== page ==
"I can tell you it wasn't good, it wasn't acceptable," says Turner, the company's president and CEO.
The plant implemented a safety program two years ago to get its safety record under control, and since then has experienced a dramatic turnaround. Through the first seven months of this year, there were no worker accidents or medical cases reported.
Improving the safety performance at the 190-employee plant hasn't been easy, but Turner says engineering such a turnaround is possible with the right practices and attitudes toward safety. The Monessen plant improved with a lot of plant meetings, table top exercises and plenty of preaching about safety.
But fostering safe working conditions is more than meetings, slogans and signage At Koppers, the emphasis on safety and environmental concerns has become part of the corporate culture. The point is to encourage employees to work safely because they want to, not because they have to.
The process includes meetings and training sessions, and activities that reinforce safe operations. Frequent contacts with employees, brief meetings or job procedure reviews between supervisors and employees catch unsafe practices or conditions and correct them. Supervisors observe employees' performances and provide immediate intervention or reinforcement if there's a problem.
"It's a daily enforcement where we really empower all our employees to look after one another, talk about safety," Turner says. "We have plants that have daily talks about safety, scheduled safety meetings weekly and, in some cases, a monthly detailed safety meeting. It's constant reminders. It starts with myself and all down through the organization."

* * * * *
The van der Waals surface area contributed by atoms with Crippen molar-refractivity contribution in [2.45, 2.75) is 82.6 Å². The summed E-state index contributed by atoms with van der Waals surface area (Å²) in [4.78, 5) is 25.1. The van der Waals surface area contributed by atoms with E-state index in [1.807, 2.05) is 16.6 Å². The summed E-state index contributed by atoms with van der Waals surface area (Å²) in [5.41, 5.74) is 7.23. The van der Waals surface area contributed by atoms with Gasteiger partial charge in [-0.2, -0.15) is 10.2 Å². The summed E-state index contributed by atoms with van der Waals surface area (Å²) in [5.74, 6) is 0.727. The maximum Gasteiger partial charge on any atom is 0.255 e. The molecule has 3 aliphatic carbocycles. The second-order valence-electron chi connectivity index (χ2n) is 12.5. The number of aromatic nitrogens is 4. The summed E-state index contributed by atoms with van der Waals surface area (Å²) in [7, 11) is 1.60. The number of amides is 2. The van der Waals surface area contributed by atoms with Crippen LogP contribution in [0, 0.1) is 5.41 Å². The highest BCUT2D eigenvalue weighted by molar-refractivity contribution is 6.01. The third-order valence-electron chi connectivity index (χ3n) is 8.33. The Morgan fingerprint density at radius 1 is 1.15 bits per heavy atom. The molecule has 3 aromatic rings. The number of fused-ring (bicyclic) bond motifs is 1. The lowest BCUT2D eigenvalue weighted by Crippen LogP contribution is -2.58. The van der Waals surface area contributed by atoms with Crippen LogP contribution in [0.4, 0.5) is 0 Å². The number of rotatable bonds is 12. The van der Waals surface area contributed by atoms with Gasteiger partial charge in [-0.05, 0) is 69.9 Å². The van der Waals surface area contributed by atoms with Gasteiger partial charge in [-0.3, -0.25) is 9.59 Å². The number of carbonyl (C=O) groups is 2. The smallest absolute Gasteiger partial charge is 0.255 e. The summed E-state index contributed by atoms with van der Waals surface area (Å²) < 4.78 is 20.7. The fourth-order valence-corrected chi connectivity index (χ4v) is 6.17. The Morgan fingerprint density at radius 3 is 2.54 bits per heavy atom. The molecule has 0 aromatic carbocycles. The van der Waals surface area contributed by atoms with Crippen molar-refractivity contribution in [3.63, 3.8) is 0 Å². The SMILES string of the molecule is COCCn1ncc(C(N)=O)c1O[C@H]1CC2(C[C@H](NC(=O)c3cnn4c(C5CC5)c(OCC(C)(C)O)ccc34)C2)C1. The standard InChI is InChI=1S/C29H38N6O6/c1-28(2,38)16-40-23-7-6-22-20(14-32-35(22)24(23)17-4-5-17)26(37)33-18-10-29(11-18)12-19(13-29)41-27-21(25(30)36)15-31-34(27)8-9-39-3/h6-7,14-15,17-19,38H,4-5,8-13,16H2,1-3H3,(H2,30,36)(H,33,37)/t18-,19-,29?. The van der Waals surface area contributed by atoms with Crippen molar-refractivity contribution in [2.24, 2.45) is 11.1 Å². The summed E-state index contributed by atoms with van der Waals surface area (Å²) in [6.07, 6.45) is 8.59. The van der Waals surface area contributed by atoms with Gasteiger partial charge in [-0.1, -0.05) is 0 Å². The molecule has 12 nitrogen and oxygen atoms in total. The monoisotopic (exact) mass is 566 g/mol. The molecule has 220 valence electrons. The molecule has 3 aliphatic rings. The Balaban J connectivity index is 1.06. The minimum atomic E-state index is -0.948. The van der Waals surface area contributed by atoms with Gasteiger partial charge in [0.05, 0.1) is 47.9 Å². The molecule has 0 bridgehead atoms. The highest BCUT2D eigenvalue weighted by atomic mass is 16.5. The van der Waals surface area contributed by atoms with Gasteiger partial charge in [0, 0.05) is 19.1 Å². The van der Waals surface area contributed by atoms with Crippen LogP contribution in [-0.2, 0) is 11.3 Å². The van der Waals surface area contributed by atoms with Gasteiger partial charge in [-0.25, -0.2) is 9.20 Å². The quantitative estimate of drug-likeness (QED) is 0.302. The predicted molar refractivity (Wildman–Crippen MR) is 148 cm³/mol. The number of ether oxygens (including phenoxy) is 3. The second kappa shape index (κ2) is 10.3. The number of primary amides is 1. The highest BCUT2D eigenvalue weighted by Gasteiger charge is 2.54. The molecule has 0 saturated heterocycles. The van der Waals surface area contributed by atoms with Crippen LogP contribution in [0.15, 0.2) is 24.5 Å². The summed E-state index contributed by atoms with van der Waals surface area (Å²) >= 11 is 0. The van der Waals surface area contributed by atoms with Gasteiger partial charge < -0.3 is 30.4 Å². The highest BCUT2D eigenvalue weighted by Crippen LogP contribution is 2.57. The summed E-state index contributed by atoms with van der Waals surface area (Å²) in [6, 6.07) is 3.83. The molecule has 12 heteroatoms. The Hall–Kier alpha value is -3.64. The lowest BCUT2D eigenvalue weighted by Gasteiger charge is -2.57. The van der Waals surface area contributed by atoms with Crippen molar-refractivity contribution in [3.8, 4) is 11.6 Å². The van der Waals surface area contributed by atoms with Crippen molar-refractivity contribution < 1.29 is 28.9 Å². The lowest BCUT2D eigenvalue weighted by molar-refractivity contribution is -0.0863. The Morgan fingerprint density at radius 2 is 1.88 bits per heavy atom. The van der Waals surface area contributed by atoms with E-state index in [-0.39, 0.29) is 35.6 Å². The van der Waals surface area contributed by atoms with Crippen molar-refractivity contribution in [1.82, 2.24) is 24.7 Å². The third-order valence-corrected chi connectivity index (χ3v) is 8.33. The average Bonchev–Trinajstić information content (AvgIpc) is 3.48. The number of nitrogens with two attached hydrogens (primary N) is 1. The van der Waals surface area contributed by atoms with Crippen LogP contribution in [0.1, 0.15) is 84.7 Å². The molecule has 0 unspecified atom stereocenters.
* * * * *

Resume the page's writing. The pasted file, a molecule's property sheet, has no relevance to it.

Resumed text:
Koppers' safety record companywide has improved markedly over the past five years, and the company and many of its individual units have received numerous awards for safety, health and environmental performance. Eleven Koppers locations earned the National Safety Council's Perfect Record Award for 2003, completing 12 consecutive months without an accident involving days away from work.
Another 13 locations earned the NSC's Green Cross for Safety Excellence Achievement Award because these facilities completed 2003 with days-away-from-work rates of less than 50 percent of the Bureau of Labor Statistics rates for the applicable Standard Industry Code.
The safety program has resulted in bottom line benefits, too. Workers' compensation costs for Koppers dropped from $2.6 million in 1997 to $363,000 in 2003.
And Turner contends that emphasizing health, safety and sound environmental practices improves operations.
"We've already seen our workers' compensation costs being reduced, but it goes further than that," says Turner. "Once you get this culture of being safe, it also helps productivity and goes on ... into the daily operations of a plant."
One might argue that the turnaround at the Monessen plant came at least in part because of its proximity to the watchful eye of the nearby corporate headquarters, but Turner says implementing safety is essentially in the hands of the Koppers employees in the field.
"Our biggest asset is really our employees out there who hold the brain power to really look at doing things better," Turner says. "It's not someone sitting here in Pittsburgh who knows how to do things; it's the employee at the plant that knows how to do things better."